Additional adjuvant treatment of the bone bed with liquid nitrogen or phenol after removal of the tumor has been advocated to decrease the risk of local recurrence when cement is used alone. Liquid nitrogen results in effective osteonecrosis to a depth of one to two centimeters18. Marcove26 reported a 2 percent rate of recurrence in the latter stages of a seventeen-year review of 100 giant-cell bone tumors, and Malawer and Dunham24 reported a 4 percent rate of recurrence (one in twenty-five patients). However, because the depth of the osteonecrosis induced by liquid nitrogen is difficult to control, there is a high risk of fracture24,25. In one study, six fractures occurred in five of twelve patients who were treated with liquid nitrogen20.
Phenol has been advocated as a safer agent than liquid nitrogen for adjuvant therapy34. Phenol causes protein coagulation, damages DNA, and causes necrosis31,32,34. Schiller et al.35 reported local recurrence in 10 percent (three) of thirty-one patients who had been managed with curettage and phenol for a variety of benign bone tumors, including giant-cell tumor. The advantage of phenol compared with liquid nitrogen is its reduced penetration, which results in only one to one and a half millimeters of bone injury32 and hence a reduced rate of fracture. However, phenol used alone without cement after removal of giant-cell tumors has generally been less effective than phenol used with cement, with reported rates of recurrence of 21 percent (thirty-one of 147 patients)34 and 34 percent (twenty-nine of eighty-five patients, five of whom were managed with curettage without phenol)23.
The results of combined use of phenol and cement reported in several relatively small series have been promising. Gitelis et al.15 reported one recurrence in seventeen patients after three to nine years. The authors of a larger, multicenter study reported that a subset of thirty-three patients had a 3 percent rate of recurrence (one recurrence) at a mean of seventy-five months after management with phenol and cement8. However, O'Donnell et al.28 reported recurrence in three of seventeen patients at a mean of four years after they were managed with phenol and cement.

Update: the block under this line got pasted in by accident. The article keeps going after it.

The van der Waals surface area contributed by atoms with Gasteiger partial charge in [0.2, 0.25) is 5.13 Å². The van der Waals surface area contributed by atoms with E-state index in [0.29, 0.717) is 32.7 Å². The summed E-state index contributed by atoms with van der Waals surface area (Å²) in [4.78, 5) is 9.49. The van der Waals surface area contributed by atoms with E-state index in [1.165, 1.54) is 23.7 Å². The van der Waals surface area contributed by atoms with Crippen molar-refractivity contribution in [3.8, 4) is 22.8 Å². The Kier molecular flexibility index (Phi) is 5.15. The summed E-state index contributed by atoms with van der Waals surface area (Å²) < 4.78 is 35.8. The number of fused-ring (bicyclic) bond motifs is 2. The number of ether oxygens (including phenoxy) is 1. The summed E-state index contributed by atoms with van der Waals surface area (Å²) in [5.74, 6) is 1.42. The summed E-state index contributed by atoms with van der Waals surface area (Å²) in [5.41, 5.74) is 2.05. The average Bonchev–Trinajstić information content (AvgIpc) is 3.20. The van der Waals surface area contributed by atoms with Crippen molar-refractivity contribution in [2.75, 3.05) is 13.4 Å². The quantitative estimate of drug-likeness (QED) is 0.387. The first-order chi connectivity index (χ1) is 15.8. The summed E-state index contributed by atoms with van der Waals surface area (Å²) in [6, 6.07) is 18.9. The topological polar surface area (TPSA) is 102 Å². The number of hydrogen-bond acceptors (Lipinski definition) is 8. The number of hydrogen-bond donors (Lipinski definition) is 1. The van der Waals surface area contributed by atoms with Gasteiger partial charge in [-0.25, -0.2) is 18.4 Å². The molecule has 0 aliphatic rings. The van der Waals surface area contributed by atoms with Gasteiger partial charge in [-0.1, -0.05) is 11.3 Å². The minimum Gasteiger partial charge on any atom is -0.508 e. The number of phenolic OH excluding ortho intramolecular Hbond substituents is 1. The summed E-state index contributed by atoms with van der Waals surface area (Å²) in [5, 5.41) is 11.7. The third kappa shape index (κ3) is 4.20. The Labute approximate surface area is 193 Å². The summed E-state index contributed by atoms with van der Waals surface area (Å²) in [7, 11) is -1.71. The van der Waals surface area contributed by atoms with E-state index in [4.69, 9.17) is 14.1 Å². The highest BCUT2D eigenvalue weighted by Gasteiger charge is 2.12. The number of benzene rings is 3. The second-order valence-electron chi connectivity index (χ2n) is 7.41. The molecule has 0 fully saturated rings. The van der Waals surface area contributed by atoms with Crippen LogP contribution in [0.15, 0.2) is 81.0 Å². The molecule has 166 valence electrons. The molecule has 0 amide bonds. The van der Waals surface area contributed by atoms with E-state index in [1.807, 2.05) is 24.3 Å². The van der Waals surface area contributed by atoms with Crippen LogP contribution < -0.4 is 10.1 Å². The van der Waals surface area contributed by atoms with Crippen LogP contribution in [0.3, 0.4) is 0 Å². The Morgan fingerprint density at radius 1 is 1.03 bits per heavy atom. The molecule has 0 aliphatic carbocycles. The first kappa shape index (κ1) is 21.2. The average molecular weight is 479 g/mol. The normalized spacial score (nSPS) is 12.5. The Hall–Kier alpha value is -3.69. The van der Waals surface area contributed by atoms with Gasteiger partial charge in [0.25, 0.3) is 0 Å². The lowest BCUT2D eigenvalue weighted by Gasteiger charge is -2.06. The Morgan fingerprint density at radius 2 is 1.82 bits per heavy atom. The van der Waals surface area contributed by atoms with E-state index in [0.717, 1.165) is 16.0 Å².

The use of 5 percent phenol was discontinued at our unit after a patient sustained a chemical burn. Most of the patients in the present study had extensive cortical disruption. Preventing leakage of phenol in this situation while at the same time allowing adequate saturation of the bone with the chemical would had been difficult and the leakage would have been potentially harmful. Phenol is toxic to the nervous system, the heart, the kidneys, and the liver and is readily absorbed through skin, mucosa, and open wounds. Death has occurred following skin exposure, and there is a theoretical concern of phenol toxicity following rapid absorption through cancellous bone32. Quint et al.32 supported the safety of 5 percent phenol only. However, the use of higher concentrations, including 75 percent phenol in one study32, has been reported34. The use of concentrations higher than 5 percent may be hazardous.